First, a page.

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Category Archives: craft beer

Heisen-burger

I’ll admit I’ve never seen “Breaking Bad“, but it’s on my list of resolutions for the year. In the meantime, I ate the Breaking Bad burger at Keg & Kitchen in Collingswood which comes topped with 2 patties, bacon, onion, jalapeño (which I picked off because I’m a wimp), tomato, iceberg lettuce, BBQ sauce, mayo, and yellow american cheese on a seeded bun.

I wasn’t asked how I wanted my burger cooked (probably because of the size of the double patties), but they were cooked to well; still juicy but with no pink inside. All the flavors were really great, with a slight, char-broiled taste that reminded me of a fancy whopper (although it certainly doesn’t compare to this whopper wannabe). The patties were on the small side, causing me to have to over compensate by eating more bun than burger so that I could maintain a good burger to bun ratio.

The only downside overall was the price point – $13, which I thought was rather high for a burger so simple. If you want to save a few bucks, they offer the burger for $10 on Mondays. Or balance it out by taking advantage of their Friday happy hour when all craft drafts are $4.

Burger rating: “B”

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2 Fast 2 Curious

Every good burger deserves a sequel, but sometimes even not-so-great burgers get sequels, too. As a follow up to last year’s post, The Fast and the Curious, this week I visited fast-casual burger chain BurgerFi, who recently opened a location in Philly near the Pennsylvania Convention Center. BurgerFi is kind of like if Shake Shack & Five Guys had a baby: They use peanut oil on their fresh cut fries, they serve their burgers on potato rolls, they give you a buzzer while they prepare your order, and they’ve got plentiful taps pouring craft beer. They also tout themselves as serving “all natural burgers” using Angus beef and “brand” the outside of the burger bun with a charred BURGERFI stamp. I opted for the BurgerFi cheeserburger: A double natural Angus burger topped with double American cheese, lettuce, tomato, and BurgerFi® sauce.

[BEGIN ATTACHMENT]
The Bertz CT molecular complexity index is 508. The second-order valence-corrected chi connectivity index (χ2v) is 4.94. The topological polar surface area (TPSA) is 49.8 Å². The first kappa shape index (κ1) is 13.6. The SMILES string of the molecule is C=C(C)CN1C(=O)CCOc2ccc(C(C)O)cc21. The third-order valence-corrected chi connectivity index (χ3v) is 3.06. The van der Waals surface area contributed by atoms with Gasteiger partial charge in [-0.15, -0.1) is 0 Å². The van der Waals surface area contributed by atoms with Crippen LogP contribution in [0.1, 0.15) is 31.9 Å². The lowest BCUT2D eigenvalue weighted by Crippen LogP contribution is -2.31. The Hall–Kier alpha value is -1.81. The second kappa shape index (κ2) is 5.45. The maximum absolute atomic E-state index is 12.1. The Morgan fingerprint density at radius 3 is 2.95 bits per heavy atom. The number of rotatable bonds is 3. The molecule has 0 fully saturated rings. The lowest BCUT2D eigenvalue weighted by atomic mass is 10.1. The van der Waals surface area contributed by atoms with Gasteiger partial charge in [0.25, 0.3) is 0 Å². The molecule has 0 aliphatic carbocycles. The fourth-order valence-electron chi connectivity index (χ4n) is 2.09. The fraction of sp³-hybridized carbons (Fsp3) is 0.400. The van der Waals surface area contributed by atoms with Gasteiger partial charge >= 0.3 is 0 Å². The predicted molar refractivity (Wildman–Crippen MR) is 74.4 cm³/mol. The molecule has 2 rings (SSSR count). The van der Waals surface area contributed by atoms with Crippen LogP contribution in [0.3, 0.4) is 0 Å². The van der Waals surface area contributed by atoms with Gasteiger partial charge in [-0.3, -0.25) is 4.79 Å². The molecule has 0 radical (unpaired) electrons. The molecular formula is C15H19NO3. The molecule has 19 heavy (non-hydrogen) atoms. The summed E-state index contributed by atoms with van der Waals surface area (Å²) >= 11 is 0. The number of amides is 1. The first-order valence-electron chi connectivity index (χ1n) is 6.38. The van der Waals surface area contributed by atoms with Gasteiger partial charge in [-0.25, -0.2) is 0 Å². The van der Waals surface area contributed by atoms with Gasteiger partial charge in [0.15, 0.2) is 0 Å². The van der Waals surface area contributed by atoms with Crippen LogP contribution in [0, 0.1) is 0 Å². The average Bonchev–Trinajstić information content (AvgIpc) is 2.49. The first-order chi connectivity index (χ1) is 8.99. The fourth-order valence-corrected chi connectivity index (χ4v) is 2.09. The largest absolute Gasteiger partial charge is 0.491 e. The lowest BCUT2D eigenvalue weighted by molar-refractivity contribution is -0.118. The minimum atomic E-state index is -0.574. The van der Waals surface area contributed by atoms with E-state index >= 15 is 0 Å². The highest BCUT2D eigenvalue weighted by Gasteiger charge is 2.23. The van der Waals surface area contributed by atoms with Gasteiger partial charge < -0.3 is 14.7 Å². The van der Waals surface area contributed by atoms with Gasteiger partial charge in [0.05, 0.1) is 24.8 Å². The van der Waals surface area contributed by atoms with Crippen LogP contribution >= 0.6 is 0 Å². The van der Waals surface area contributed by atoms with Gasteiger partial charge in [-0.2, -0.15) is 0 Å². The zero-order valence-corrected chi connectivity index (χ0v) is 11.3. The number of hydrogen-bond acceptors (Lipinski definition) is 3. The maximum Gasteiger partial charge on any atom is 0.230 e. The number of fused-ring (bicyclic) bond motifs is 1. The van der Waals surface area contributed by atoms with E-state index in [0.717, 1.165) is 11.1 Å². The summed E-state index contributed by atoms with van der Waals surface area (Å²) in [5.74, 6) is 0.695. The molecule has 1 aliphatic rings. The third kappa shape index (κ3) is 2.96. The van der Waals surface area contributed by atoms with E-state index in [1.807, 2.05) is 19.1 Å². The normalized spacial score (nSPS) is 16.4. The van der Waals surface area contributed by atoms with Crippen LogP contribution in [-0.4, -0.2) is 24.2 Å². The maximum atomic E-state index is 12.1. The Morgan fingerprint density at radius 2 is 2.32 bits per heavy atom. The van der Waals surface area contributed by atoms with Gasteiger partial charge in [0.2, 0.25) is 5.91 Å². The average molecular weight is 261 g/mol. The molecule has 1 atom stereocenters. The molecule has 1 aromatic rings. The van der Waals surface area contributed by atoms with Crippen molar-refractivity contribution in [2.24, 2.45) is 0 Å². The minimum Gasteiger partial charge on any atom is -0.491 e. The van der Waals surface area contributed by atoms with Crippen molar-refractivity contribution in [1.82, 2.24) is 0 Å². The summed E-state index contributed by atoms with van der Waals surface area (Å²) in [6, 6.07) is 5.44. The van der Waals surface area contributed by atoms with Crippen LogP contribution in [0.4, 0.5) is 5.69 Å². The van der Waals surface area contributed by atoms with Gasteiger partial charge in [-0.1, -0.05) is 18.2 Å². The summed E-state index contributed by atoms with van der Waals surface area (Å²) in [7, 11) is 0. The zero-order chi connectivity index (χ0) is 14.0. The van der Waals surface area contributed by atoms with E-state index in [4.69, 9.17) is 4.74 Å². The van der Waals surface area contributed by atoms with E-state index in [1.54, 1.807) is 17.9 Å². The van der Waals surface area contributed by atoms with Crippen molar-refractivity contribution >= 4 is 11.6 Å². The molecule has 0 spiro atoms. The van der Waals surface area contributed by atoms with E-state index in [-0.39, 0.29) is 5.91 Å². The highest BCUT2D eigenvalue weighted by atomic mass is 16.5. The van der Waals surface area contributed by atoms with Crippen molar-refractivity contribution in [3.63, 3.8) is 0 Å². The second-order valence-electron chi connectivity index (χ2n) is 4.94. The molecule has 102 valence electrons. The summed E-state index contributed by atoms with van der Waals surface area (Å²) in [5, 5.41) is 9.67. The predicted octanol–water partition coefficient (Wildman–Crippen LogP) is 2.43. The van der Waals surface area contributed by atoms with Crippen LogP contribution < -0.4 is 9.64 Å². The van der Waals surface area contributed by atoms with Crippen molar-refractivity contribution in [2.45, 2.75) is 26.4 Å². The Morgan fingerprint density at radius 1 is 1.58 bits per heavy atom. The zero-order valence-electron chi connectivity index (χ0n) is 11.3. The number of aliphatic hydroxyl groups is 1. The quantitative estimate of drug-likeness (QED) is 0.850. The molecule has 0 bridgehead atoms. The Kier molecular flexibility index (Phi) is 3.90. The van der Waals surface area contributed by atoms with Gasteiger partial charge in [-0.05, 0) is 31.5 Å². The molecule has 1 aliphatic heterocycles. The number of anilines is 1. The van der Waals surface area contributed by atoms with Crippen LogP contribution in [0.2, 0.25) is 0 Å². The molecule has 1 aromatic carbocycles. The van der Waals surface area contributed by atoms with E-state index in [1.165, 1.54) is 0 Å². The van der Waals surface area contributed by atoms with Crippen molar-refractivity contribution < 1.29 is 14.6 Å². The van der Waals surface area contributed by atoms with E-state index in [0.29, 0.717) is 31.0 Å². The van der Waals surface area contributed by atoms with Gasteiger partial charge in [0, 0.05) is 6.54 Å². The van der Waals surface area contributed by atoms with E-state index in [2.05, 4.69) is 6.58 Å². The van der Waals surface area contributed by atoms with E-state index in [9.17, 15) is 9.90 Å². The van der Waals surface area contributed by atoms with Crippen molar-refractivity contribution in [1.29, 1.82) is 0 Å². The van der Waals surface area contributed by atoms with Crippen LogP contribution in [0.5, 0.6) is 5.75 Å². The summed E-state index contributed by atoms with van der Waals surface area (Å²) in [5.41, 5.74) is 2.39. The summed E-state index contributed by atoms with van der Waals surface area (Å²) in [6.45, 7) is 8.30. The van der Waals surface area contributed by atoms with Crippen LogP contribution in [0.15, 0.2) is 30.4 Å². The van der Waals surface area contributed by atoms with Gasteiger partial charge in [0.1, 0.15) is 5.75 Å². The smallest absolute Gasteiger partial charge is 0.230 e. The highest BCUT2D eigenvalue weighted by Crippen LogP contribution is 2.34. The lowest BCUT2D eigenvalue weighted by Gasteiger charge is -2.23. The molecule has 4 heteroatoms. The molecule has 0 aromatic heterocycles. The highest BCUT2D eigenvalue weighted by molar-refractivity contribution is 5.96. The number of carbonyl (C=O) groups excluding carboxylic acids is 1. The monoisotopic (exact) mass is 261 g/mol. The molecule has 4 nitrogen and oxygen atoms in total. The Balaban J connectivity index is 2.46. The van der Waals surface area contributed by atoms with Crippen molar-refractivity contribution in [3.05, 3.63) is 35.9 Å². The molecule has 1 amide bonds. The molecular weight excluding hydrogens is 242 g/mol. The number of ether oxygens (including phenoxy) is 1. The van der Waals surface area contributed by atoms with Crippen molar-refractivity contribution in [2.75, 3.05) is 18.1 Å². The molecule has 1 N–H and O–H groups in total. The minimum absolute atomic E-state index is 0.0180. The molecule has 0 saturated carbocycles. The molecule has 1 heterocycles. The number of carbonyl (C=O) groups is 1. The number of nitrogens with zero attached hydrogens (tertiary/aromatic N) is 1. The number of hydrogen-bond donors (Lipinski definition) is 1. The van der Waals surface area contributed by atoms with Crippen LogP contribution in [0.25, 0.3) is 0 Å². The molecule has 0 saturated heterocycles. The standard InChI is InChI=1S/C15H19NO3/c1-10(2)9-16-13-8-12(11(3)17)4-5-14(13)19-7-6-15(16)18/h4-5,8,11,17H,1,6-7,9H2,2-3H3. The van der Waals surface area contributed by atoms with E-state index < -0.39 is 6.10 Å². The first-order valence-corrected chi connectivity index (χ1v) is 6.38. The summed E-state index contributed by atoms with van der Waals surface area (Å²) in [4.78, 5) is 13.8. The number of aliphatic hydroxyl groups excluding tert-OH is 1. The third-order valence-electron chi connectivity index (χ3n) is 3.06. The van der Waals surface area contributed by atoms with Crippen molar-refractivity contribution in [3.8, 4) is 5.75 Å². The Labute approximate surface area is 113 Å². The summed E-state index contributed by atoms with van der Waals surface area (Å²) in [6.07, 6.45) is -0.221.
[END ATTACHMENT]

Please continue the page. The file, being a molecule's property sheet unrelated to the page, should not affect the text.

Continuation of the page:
The burger itself contains two thin double stacked patties like Five Guys and they’re on a toasted potato roll like Shake Shack. Unlike Shake Shack, the patties had a little bit of a grill-top char to them and unlike Five Guys, these burgers weren’t very juicy.  I didn’t think the Angus beef had any flavor to it, unlike the distinct profile of the La Frieda meat used at Shake Shack and the “secret sauce” was also bland and barely existent. As you can see, my burger did not carry the signature BURGERFI stamp (perhaps this is something they don’t have time for during the lunch rush?) and the cheese was barely melted. The fresh cut fries were thick and crispy – they also didn’t give you two pounds of them like Five Guys does, which can be either good or bad depending on which you prefer.

Verdict? For a burger, fries and a drink, the price point was slightly high for a fast-casual chain, coming in around just over $13 while I’ve easily only spent $10-$12 for the same items at Shake Shack & Five Guys. Between the cost and the lackluster food, I doubt I would choose this place over one of its better, tastier counterparts.

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